The pteropod Limacina helicina antarctica is a dominant member of the zooplankton assemblage in the Antarctic marine ecosystem, and is an important member of a relatively simple food web in nearshore waters. Limacina is a shelled pteropod, and the formation of the shell is jeopardized by dissolution in response to ocean acidification. Pteropods in general have been proposed as indicator organisms for the stress induced by future ocean acidification. Our goal was to develop a transcriptomic resource for this species that would support mechanistic studies to examine the physiological response of Limacina to acidification stress. We hoped to explore how gene expression analysis might be part of a larger effort to use pteropods as sentinel organisms in response to ocean acidification.

Methods
RNA sequencing (RNA-Seq) was performed on individuals exposed to a range of pH environments and elevated temperature. De novo assembly of the transcriptome was performed using Trinity. For gene expression analysis, pteropods were exposed to variable pCO2 conditions in a flow-through CO2 system set-up at McMurdo Station, Antarctica.

Findings
Annotation of the assembled L. antarctica transcriptome resulted in the identification of 81,229 sequences and with genes in numerous functional pathways. Using the de novo transcriptome, after 1 week of exposure to one of three pH treatments (8.2, 7.9 and 7.7), we identified over 2,000 differentially expressed genes. Genes for numerous cellular pathways were represented, including pathways involved in ion pumping, metabolism, and calcification. [These pH values represented pCO2 levels of 257, 531 and 938 μatm CO2 , respectively.]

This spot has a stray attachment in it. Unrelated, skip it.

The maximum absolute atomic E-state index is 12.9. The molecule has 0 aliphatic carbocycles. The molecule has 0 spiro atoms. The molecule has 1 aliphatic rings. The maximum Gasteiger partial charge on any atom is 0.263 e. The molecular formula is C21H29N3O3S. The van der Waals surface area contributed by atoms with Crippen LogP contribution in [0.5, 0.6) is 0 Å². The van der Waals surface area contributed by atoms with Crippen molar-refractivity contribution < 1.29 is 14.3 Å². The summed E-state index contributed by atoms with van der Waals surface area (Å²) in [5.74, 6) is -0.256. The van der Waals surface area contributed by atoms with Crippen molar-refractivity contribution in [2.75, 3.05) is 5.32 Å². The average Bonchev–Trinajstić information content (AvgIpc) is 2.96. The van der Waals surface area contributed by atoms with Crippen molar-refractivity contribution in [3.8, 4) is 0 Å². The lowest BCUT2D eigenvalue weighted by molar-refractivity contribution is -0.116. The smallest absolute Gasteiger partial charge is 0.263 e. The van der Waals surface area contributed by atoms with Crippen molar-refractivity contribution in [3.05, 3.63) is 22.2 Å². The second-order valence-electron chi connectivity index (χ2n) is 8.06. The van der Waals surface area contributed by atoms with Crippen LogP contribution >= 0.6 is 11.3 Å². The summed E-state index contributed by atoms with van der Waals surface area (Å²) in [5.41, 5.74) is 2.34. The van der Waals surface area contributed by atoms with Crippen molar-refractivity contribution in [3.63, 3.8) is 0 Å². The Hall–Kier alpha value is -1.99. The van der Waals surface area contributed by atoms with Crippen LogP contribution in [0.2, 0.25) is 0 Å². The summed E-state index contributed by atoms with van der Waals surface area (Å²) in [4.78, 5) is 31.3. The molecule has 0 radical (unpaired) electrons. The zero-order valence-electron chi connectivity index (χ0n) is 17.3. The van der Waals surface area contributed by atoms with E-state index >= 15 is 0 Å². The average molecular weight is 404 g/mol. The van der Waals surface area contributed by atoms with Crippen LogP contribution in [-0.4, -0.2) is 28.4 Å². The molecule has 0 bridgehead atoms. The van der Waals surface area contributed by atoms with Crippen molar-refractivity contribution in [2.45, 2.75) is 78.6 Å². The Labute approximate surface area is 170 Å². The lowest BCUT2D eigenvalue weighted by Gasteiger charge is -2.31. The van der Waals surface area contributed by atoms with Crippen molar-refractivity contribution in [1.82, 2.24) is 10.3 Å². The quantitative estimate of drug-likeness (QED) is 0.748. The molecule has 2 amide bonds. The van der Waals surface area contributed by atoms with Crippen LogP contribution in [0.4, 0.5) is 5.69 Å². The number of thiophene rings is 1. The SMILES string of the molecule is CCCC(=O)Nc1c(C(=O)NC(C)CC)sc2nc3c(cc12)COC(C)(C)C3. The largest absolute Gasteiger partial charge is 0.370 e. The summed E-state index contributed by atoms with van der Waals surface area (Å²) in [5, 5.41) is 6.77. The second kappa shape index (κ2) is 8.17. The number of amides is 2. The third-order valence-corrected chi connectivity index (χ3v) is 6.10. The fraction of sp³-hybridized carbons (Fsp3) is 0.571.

Conclusions
The study identified numerous genes of interest that would support employing a molecular ecology approach in studying the response of L. antarctica to environmental stress. We propose that this resource is also applicable to pteropods collected in all sectors of the Southern Ocean, the Arctic and temperate regions.

Impaired riverward migration behaviour of glass eels under climate change

Chair: Martin Grosell

Tiago F. Grilo1, José R. Paula1, Marta S. Pimentel1, Catarina Santos1, Rui Rosa1

 

1 MARE – Marine and Environmental Sciences Centre, Laboratório Marítimo da Guia, Faculdade de Ciências da Universidade de Lisboa, Av. Nossa Senhora do Cabo

939, 2750-374, Cascais, Portugal